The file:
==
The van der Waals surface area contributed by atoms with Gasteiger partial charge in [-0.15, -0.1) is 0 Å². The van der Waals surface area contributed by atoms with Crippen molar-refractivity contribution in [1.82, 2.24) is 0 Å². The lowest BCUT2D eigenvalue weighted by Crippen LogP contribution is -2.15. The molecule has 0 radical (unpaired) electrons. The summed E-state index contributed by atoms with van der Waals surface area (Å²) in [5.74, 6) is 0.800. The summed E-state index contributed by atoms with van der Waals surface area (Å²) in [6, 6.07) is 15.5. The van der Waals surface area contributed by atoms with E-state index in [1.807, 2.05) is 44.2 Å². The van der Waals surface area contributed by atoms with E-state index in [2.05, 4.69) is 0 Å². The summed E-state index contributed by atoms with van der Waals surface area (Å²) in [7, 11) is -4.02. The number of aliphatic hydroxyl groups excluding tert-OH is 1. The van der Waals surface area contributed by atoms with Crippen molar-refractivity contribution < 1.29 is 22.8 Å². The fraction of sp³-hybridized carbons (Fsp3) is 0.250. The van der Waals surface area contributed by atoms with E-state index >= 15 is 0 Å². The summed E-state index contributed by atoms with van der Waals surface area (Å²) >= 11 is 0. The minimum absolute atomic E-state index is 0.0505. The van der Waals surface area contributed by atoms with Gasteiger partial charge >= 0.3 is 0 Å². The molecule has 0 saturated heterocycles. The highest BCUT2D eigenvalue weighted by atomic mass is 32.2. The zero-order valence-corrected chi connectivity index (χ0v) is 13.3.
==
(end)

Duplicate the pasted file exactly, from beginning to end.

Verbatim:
The van der Waals surface area contributed by atoms with Gasteiger partial charge in [-0.15, -0.1) is 0 Å². The van der Waals surface area contributed by atoms with Crippen molar-refractivity contribution in [1.82, 2.24) is 0 Å². The lowest BCUT2D eigenvalue weighted by Crippen LogP contribution is -2.15. The molecule has 0 radical (unpaired) electrons. The summed E-state index contributed by atoms with van der Waals surface area (Å²) in [5.74, 6) is 0.800. The summed E-state index contributed by atoms with van der Waals surface area (Å²) in [6, 6.07) is 15.5. The van der Waals surface area contributed by atoms with E-state index in [1.807, 2.05) is 44.2 Å². The van der Waals surface area contributed by atoms with E-state index in [2.05, 4.69) is 0 Å². The summed E-state index contributed by atoms with van der Waals surface area (Å²) in [7, 11) is -4.02. The number of aliphatic hydroxyl groups excluding tert-OH is 1. The van der Waals surface area contributed by atoms with Crippen molar-refractivity contribution < 1.29 is 22.8 Å². The fraction of sp³-hybridized carbons (Fsp3) is 0.250. The van der Waals surface area contributed by atoms with E-state index >= 15 is 0 Å². The summed E-state index contributed by atoms with van der Waals surface area (Å²) >= 11 is 0. The minimum absolute atomic E-state index is 0.0505. The van der Waals surface area contributed by atoms with Gasteiger partial charge >= 0.3 is 0 Å². The molecule has 0 saturated heterocycles. The highest BCUT2D eigenvalue weighted by atomic mass is 32.2. The zero-order valence-corrected chi connectivity index (χ0v) is 13.3.